Last November, 2-months prior to the second round of presidential elections in Chile, I stumbled upon a workshop in Iquique printing and manufacturing flags and banners for the senatorial campaign of Julio Lagos. Belonging to the center-right liberal conservative political party, Renovacion Nacional (RN), the same party as the President-elect Sebastian Pinera, Lagos later lost his bid for a seat in the Chilean Senate. A little more than 6 weeks after the election of Sebastian Pinera, the strongest earthquake in recent history shook the physical, social, political, and economic fabric of Chile. With less than 8 days remaining in the presidency of Michelle Bachelet, Pinera will inheret a much-altered Chile facing a humanitarian crisis beyond anything he could have ever imagined when he was proclaimed the presidential candidate for the RN party a little more than 6 months ago.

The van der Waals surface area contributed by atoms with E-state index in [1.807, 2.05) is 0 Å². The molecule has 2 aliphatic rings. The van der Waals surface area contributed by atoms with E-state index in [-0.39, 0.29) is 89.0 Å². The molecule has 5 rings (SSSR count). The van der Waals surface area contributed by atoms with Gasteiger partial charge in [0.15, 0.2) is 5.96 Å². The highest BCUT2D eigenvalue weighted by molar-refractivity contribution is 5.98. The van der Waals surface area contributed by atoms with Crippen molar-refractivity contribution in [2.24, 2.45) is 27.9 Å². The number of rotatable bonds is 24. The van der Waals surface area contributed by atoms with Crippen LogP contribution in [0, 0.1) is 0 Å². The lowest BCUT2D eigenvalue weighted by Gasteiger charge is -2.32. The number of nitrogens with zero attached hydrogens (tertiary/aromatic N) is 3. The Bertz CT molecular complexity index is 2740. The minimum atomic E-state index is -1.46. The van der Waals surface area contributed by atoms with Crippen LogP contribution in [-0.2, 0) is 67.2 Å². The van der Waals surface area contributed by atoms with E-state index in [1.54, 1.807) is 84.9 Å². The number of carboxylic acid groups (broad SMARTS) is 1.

There are many agencies supporting the rescue and aide of both crises facing the Chilean and Haitian populations. You can help by donating to any of these agencies, or to the American Red Cross by texting "Chile" to 90999 to donate $10 to the preliminary appeal of $6.4 million in emergency aide to Chile. Thank you for reading 52/52 this week. Let's hope for the best for those in Chile and Haiti.

This image was taken on a Canon EOS 5D and a Canon 24-105mm f/4.0L lens.

Check back again next week Wednesday for the 52/52 picture of the week!